Thursday, 15 January 2015

Are more expensive degrees better than cheap ones?


A recent Facebook status update provoked a flurry of arguments about whether expensive degrees are 'better' (e.g. better education quality, higher returns for graduates) than cheaper ones. The Australian government is deregulating the uni system which will probably lead to sky high costs for students. Is this an issue though? In an education system where you only have to pay if the degree pays off for you (i.e. if you earn more than ~$50k/year), then having this form of secured debt is not an issue so long as you make a killing from it.

The question then is - will paying more for a degree allow you jump a few rungs on the corporate ladder? An anonymous friend and I had another argument about this (by the way - this friend is very keen that you read the confounding variables section at the end.). Rather than relying on rhetoric, we decide to consult a data set from PayScale.com.


Here's one example from the dataset. We crunched the numbers for business degrees and found a statistically significant correlation (p < 0.001) between the amount you spend on the degree and your net salary over the next 20 years (minus the cost of the degree).

It wasn't the case across the board though. Although a few other majors had the same trend (e.g. computer science had a fierce upward hook), some degrees showed a neutral correlation (e.g. economics) and some even showed a negative correlation (e.g. humanities).

What does this mean?
In my facebook post, I argued that the more you pay, the better quality education you get. This dataset is a bit too limited to back up that claim. We can see that for specialist degrees that directly lead to jobs (e.g. business/computer science), a pricey degree affords you pricey toys. But for majors like humanities, there's no real link to economic return and sometimes even a negative return.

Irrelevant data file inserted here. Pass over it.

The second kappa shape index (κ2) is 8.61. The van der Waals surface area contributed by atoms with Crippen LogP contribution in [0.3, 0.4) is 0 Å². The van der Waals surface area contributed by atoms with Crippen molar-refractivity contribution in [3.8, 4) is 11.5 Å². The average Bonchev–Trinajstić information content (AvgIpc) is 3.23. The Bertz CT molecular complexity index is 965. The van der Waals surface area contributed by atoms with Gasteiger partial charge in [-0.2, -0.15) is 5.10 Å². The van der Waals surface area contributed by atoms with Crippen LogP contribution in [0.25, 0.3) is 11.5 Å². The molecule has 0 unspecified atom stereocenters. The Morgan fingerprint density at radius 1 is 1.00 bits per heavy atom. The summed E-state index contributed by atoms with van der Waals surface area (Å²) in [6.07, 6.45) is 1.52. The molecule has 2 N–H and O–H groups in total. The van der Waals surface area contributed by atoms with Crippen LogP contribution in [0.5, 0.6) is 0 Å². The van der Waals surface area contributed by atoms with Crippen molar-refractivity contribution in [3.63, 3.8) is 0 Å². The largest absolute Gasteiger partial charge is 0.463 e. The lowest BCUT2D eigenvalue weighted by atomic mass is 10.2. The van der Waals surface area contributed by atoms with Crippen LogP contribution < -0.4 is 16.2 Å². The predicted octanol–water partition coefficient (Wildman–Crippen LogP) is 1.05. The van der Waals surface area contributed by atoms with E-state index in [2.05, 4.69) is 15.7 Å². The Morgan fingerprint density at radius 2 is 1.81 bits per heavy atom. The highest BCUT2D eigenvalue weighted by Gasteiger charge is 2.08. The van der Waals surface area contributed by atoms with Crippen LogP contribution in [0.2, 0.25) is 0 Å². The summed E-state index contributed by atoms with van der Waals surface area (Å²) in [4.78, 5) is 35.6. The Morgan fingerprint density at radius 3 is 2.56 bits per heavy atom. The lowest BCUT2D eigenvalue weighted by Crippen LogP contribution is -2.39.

Does this mean that the expensive Humanities degrees are actually lower quality than the cheapo ones? Not necessarily. It might be that a $165,000 humanities degree from Florida International University actually makes you an amazing anthropologist/psychologist/historian but that there just isn't much demand for these skills in the job market. (For more on this refer to my other post on ROI for different uni degrees).

It might even be the case that with business/computer science degrees, the higher returns are not due to better educational quality but simply because prestigious degrees attract a more intelligent cohort who would've done well regardless of what university they attended.

Unanswered questions
We'll keep thinking about how we could better measure educational quality. The easiest analysis I can think of is to crunch the numbers for completion rates. Are people more likely to finish off an expensive degree than a cheap one? We did a quick analysis for business majors and it seems likely.


There's more to explore here but we'd need a new data set. PayScale only looked at personal return on investment and completion rates.

Are personal economic returns the right way to evaluate the success of a degree?
Economic return is a somewhat crass way to measure the value of a degree when some degrees (e.g. humanities) are distinctly not about making money but rather about contributing back to society and better understanding yourself. It would be cool to measure the SROI (social return on investment) of different majors.

Sure business majors earn more money, but do they also disproportionately contribute to climate and income inequity by buying unethical goods and burning out their health with workaholic investment banking hours thus causing a drain on the health system? This will have to wait for another blog post.

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